In its long and glorious history, the New York Times has challenged presidents, generals and dictators. At the moment, its journalists are taking on an unlikely figure: the newspaper's new chief executive.
In articles, blog posts and commentaries published over the past few weeks, the Times has questioned whether its incoming CEO is fit for the job, although neither the editorial board nor the paper's media critic has weighed in.
The executive in question, Mark Thompson, began work Monday as president and chief executive officer of the New York Times Co., publisher of the namesake newspaper as well as the Boston Globe and other media properties. Prior to his hiring in August, Thompson, 55, was the director general of the BBC.
It is Thompson's involvement, or perhaps non-involvement, in an unfolding scandal at the BBC that has invited the Times' interest. During Thompson's tenure last year, journalists at the BBC's "Newsnight" program began looking into long-standing allegations that a late, legendary BBC personality, Sir Jimmy Savile, was a serial pedophile.
The Times has taken several runs at the story, and at Thompson. "His integrity and decision-making are bound to affect the Times and its journalism -- profoundly," wrote Times public editor Margaret Sullivan on Oct. 23. "It's worth considering now whether he is the right person for the job, given this turn of events."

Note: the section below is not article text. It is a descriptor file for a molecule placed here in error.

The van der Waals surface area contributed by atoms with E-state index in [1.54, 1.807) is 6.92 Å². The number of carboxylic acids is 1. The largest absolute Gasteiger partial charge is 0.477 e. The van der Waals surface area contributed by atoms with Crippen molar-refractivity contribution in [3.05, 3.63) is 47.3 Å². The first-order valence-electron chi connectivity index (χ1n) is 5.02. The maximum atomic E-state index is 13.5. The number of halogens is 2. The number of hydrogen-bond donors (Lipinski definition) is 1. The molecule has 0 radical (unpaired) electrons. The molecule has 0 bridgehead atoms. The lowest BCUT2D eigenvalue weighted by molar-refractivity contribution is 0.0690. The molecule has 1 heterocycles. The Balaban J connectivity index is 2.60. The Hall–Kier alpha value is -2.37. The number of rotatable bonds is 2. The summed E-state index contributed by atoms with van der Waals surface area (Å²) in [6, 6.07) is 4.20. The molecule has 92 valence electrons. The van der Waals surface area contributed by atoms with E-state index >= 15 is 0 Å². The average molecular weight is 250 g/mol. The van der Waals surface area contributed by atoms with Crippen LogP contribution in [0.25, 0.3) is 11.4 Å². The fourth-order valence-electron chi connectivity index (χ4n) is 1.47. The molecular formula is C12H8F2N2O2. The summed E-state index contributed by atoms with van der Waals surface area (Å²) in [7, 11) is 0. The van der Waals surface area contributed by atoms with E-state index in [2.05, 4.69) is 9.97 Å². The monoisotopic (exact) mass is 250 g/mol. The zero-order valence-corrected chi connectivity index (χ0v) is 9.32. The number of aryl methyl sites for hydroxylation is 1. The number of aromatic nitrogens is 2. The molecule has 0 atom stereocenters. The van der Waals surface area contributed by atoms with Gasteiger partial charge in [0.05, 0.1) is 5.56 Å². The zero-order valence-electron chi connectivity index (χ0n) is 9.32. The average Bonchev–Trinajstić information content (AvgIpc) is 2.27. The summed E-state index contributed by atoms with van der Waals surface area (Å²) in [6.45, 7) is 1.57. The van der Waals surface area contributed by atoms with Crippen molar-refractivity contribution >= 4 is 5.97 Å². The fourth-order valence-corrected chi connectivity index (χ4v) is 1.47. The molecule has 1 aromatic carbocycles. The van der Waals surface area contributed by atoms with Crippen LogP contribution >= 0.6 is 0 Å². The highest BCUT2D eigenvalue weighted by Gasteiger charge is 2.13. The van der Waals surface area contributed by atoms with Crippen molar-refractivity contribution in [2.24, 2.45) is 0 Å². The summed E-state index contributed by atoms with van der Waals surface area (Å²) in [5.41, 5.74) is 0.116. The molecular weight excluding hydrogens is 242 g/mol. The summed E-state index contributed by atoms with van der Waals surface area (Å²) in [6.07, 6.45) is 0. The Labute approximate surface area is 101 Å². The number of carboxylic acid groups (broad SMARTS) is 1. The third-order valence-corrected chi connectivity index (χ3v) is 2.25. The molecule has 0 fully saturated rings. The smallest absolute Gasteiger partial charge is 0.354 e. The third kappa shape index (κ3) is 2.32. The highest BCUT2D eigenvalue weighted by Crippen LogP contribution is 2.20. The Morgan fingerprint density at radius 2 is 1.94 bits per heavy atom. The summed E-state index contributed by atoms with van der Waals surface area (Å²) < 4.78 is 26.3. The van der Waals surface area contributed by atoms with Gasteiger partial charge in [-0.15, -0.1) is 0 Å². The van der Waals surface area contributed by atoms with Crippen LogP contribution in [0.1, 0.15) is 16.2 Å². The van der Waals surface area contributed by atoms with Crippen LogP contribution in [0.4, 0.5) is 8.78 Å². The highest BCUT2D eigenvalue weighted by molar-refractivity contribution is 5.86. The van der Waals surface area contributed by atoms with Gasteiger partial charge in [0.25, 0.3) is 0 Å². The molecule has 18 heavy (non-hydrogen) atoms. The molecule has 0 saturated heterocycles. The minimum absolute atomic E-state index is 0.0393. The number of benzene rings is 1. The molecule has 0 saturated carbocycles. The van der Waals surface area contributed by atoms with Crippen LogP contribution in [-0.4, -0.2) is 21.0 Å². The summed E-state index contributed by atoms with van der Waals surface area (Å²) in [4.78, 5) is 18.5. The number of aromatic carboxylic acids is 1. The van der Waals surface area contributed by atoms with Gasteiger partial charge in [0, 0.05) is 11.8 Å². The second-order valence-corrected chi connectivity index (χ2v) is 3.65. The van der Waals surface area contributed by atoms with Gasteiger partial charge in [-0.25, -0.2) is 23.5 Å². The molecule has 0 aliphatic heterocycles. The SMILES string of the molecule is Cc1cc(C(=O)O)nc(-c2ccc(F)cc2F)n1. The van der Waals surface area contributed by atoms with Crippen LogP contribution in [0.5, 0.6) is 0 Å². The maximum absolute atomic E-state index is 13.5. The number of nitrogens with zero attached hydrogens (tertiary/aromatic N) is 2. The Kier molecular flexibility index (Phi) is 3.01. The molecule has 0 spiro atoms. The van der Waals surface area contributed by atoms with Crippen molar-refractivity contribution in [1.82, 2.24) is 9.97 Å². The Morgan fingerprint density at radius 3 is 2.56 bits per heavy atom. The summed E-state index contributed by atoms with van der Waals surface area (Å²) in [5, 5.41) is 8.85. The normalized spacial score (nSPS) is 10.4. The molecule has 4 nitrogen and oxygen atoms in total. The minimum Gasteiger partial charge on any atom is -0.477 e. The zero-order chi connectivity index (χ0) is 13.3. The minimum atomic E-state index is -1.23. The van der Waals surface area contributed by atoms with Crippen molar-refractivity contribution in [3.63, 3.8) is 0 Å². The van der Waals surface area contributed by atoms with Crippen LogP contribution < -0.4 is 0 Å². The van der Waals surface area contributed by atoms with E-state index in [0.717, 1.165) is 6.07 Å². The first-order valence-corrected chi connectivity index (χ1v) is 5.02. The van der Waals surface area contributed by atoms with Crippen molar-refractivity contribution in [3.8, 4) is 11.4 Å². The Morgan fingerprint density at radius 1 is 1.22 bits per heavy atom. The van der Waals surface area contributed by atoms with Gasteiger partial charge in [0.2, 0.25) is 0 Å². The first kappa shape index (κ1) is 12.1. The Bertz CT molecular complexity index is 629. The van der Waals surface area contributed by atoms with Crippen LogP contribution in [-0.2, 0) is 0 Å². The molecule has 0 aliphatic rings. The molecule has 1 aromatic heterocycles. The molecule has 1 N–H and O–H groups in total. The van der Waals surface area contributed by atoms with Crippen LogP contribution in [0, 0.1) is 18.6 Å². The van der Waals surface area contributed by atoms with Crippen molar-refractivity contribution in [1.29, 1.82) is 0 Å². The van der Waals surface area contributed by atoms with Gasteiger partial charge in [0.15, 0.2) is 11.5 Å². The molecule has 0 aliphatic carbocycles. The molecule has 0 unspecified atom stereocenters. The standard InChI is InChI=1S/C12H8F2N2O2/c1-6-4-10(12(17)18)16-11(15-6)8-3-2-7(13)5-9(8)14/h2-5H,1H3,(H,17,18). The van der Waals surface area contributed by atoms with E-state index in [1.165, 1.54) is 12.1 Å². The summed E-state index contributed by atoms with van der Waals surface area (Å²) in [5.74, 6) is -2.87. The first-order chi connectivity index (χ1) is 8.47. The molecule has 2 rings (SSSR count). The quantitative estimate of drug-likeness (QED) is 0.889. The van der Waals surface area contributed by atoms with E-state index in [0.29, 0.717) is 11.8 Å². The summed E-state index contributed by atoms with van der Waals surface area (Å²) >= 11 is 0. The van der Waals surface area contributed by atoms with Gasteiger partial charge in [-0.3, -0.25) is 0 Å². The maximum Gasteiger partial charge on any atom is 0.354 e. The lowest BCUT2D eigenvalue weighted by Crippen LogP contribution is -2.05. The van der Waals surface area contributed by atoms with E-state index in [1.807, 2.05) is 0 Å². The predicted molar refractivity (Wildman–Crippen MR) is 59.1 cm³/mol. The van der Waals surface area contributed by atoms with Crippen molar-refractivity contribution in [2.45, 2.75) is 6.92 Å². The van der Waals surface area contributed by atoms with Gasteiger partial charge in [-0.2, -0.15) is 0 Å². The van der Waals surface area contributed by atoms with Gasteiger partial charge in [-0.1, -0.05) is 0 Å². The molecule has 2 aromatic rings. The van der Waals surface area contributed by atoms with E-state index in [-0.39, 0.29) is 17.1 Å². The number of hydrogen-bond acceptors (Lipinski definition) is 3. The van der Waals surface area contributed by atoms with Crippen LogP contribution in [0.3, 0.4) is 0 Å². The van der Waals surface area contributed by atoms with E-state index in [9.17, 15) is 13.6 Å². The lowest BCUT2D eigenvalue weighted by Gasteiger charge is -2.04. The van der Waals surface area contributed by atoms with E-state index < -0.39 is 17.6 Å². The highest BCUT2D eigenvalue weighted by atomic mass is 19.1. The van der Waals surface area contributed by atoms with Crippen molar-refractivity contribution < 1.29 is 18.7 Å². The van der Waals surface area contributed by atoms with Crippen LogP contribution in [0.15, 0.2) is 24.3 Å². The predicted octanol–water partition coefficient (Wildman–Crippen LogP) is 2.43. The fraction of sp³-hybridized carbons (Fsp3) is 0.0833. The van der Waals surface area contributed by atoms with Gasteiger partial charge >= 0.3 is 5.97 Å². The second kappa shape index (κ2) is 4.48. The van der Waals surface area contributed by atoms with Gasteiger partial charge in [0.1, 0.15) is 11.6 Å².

Times financial columnist Joe Nocera made the point even more bluntly a few days later: "Given the seriousness of sexual abuse allegations -- look at what it did to Penn State -- you would think that Thompson and his underlings would immediately want to get to the bottom of it. But, again, they did nothing. Thompson winds up appearing willfully ignorant ... It also makes you wonder what kind of chief executive he'd be at the Times."
Thompson has repeatedly denied prior knowledge of the Savile allegations or of the decision to cancel the "Newsnight" piece. But his statements have evolved; after his first broad denials, he acknowledged learning about the "Newsnight" inquiry soon after it was dropped from a BBC reporter. He declined an interview request through a Times spokesman.
The Thompson story is an unusual test of the invisible firewall that separates the business interests of a news organization from the decisions of its newsroom.